The plot obviously has some references to the haunted house subgenre (a building with a dark past is no longer really original today), it also has the classic “spooky child” theme and almost tells a dramatic story, by shedding light on the main character’s mental decline. The plot is too thick in places and sometimes seems too stereotypical, along the lines of “Family is growing apart and can only find each other when evil is defeated”. Since the story ultimately develops in a completely different direction, “Sinister” cannot be compared to similarly designed horror films. The special highlight of the film is the fact that it is apparently an average film, but especially towards the end it turns out to be a completely unique and, in the truest sense of the word, incomparable representative of the genre.

The performances by the well-arranged cast of actors are attractive across the board, with Ethan Hawke in particular standing out, who stated in an interview that he particularly enjoyed looking insecure throughout. That’s not difficult, after all he embodies the only true main character in “Sinister”. The other characters are designed as supporting characters in terms of their statements and screen time, but that doesn’t bother them. Although their rare appearance means they don’t degenerate into lively staffage, they don’t steal the show from Hawke either. Particularly noteworthy here are the performances of the young actors, with little Clare Foley’s role as the daughter in particular developing into an increasingly central figure over time.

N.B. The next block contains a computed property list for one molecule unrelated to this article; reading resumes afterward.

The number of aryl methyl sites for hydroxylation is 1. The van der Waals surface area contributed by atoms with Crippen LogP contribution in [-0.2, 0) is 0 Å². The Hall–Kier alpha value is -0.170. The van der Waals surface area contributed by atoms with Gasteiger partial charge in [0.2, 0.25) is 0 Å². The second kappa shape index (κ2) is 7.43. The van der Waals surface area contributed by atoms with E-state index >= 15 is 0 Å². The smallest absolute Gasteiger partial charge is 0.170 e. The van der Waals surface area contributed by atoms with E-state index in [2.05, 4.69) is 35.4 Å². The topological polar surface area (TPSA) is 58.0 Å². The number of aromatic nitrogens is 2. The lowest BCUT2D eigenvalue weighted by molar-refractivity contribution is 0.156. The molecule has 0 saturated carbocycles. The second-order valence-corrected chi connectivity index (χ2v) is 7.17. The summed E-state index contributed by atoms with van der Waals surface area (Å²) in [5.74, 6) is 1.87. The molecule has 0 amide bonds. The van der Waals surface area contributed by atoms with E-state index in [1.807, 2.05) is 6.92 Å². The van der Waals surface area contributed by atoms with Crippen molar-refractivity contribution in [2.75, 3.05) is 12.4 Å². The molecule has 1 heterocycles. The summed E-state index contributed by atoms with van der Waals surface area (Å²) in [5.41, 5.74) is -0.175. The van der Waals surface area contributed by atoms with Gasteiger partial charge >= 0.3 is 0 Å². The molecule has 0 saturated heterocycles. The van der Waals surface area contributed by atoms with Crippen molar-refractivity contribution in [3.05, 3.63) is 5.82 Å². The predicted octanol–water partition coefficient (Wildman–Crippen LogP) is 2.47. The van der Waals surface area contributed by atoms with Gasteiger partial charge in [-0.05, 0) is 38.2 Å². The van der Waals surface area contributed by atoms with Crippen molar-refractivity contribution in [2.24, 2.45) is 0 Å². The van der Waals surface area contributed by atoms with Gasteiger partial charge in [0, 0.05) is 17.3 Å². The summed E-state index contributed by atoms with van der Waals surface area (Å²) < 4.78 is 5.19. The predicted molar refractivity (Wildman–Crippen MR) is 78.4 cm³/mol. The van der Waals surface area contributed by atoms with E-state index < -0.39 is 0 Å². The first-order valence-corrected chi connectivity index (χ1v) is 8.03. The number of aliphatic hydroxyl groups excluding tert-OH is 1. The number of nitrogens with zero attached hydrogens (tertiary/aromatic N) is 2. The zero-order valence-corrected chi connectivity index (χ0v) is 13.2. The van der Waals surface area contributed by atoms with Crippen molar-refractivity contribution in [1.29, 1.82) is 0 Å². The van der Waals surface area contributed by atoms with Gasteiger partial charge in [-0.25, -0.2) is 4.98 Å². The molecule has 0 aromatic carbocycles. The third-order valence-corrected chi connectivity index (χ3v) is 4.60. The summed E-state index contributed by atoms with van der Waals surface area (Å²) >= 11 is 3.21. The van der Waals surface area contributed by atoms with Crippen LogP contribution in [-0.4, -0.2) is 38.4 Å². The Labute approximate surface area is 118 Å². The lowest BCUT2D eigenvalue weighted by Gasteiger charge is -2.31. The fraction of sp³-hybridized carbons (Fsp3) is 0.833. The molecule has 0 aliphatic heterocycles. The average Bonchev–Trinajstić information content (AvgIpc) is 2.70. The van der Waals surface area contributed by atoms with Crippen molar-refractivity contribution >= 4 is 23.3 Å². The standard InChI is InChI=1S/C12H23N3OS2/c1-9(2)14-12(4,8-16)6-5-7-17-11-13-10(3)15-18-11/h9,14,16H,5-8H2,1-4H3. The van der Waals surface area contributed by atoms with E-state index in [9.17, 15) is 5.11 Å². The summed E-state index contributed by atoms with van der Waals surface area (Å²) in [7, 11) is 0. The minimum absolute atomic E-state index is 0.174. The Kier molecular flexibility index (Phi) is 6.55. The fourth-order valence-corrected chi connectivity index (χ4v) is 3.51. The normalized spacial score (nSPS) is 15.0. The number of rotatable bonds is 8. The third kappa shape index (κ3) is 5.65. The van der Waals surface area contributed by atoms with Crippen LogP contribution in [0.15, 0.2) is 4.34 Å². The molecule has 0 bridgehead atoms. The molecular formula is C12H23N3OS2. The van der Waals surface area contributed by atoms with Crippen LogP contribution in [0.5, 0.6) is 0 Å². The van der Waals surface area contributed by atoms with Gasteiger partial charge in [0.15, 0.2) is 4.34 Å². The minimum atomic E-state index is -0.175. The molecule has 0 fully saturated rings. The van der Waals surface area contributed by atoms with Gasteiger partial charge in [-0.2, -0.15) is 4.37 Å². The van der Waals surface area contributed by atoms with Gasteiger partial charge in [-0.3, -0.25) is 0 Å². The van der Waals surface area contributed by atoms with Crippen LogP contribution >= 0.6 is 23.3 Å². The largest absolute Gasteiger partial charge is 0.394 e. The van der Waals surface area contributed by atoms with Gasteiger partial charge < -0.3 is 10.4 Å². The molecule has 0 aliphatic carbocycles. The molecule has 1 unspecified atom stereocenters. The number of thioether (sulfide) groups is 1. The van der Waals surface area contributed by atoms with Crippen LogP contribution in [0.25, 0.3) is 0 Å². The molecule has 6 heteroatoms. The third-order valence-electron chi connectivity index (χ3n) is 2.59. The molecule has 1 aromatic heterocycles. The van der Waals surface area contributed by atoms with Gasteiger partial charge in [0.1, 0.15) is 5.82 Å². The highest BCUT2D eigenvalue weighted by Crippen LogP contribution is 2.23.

Conclusion: “Sinister” has a surprising, coherent story that leads to an unexpected, goosebumps ending. The actors, especially Ethan Hawke, are excellently cast, although the cliched family story is annoying at times. Visually, the realistic Super 8 shots are particularly convincing, as well as a consistently gripping atmosphere that does not rely on cheap shock effects, but rather on deep emotions.

“Sinister” has been in USA cinemas since November 22nd.

Leave a Comment

Your email address will not be published. Required fields are marked *

Scroll to Top